One aspect of the design professional's job is to educate our clients and to communicate the reasoning behind the functional and aesthetic choices that we make during the project. Too often designers simply offer a solution without showing the background story of how we arrived at that conclusion in the first place. This can lead the client to assume that the design choices are arbitrary or surface in nature. (And in a few cases that might not be too far off.)
In the past I have been guilty of handing off a mockup or a logo to a customer followed by an open-ended "Here is the concept. What do you think?" But I have come to realize how wrong this is. It sets you up for failure because you haven't given the client the information they need to make an informed decision about the changes. Why did you choose those colors? What was your goal for making the primary element so important? And so on. It also means that the client can only push back on your design, not the reasoning behind it.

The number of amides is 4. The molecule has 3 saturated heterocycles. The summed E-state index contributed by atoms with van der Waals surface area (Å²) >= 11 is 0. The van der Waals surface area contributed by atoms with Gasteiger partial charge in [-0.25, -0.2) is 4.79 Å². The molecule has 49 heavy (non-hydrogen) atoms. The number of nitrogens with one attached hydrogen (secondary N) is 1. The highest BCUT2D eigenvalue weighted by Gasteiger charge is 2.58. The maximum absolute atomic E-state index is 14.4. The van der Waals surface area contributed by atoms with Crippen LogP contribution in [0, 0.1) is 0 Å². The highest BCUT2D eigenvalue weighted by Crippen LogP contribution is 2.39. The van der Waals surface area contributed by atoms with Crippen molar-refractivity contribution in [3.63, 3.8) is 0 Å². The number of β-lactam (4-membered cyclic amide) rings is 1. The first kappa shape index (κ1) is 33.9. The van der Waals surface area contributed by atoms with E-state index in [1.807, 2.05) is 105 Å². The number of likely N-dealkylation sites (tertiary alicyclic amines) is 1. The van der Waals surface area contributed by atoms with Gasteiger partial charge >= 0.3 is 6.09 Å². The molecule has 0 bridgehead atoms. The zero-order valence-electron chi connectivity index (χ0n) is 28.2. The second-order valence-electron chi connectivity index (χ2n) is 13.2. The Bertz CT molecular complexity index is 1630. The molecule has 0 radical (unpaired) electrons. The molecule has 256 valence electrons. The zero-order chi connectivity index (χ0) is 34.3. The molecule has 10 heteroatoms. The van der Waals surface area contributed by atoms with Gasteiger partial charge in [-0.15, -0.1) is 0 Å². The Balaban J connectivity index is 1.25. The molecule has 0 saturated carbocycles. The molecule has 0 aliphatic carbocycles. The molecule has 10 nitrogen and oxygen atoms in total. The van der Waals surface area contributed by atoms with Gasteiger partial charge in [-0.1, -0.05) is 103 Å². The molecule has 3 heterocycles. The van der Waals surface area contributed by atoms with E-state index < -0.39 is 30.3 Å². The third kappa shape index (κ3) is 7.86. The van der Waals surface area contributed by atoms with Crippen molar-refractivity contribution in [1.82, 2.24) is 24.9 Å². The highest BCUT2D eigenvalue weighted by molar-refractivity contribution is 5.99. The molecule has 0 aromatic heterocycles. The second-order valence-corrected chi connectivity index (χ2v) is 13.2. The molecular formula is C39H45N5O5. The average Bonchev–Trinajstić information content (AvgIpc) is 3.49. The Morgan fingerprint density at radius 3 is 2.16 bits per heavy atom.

This is a big deal. Instead of better explaining their goals the client will automatically point out the aspects of your solution that they don't like. It is important that designers and clients communicate clearly about the problems that need to be solved, and to evaluate designs against those objectives, not just arbitrary likes and dislikes. Presenting your designs clearly can go a long way towards making sure that you and your client are on the same page.
Paul Rand designed this booklet for Express, it is one of a few brilliant examples of how to lead a client through your design approach.